I've been working on photoshopping the 600+ photos I took on the Trek. (And feeling grateful that I didn't take almost 2,000 like others I know!) I am a slow and hesitant photoshopper so it takes me awhile. I've just uploaded the first of the photos, those I took when we were at Independence Rock. (You'll see them when you scroll down past the "recent posts" on the left side of my blog.) I have labeled all the photos with the names of people I know, but if you were on the Trek and know names I don't, will you please, please email me?
Because I rode in a car instead of the bus, we arrived about 45 minutes before the kids did. I grabbed the opportunity to sit in the silence near the rock, thinking about the people who had passed this way. You hear about the distances the pioneers traveled—nearly 1300 miles—but it starts to come into scope when you see all the rolling distances. Many of my own ancestors stopped in this same place. I wrote in my journal, photographed the landscape, and wondered how it really felt, making it to this enormous marker.
Later, after we'd eaten lunch, we climbed up to the top. The wind was fierce at the top. It was different than I expected; more conglomerate than smooth stone. The boys were running around, jumping over cracks, dropping their water bottles and shoes into the crevices, making me anxious. I finally just had to sit back and not nag, hoping no one got hurt. (No one did.) Somehow I managed to be one of the last of our group—not on purpose, but because the kids who left last went down a different route. I sat in the silence for a minute, thinking about a question someone else had asked me. "Why do you think those footsore and exhausted pioneers took the time and energy to climb this rock?" a friend asked as we huffed to the top.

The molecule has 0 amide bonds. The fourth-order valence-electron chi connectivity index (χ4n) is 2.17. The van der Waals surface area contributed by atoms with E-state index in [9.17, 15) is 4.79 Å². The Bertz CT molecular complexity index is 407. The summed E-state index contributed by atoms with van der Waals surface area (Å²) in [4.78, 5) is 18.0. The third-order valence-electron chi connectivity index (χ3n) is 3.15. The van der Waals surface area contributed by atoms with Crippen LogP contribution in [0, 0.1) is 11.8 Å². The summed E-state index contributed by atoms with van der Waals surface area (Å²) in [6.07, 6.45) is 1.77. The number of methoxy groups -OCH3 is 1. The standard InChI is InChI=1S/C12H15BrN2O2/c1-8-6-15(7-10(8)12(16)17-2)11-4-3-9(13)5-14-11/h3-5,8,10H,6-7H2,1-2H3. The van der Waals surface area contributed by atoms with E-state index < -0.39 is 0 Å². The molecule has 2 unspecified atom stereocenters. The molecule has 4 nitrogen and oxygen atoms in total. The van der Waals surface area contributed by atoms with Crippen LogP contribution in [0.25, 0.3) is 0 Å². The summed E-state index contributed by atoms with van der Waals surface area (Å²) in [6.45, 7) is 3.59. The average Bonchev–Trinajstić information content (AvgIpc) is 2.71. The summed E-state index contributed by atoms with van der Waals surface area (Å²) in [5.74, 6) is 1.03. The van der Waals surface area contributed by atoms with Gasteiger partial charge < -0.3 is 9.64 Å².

I didn't have answer for her while we climbed, or even when the top was crowded with laughing teenagers. But in those few moments of solitude—alone save one lonely rabbit—I looked across the landscape. A few rolling hills, an enormity of prairie, a few mountain-ish peaks in the distance. High enough to watch the shadows of the clouds cast patterns on the ground. The wind tugging at my bonnet and telling its persistent secrets in my ear. I think they climbed it because it was a reprieve from the endless days of moving West, always West, the sun behind them and then glaring in their face all afternoon, the stretches of monotonous travel. Almost to me it seems like it might have felt like walking on the treadmill: always moving but never getting anywhere. Arriving at Independence Rock and climbing it (some pioneers also carved their name into the stone) must have been a relief to them, a change; an exhilaration of height and wind to keep with them.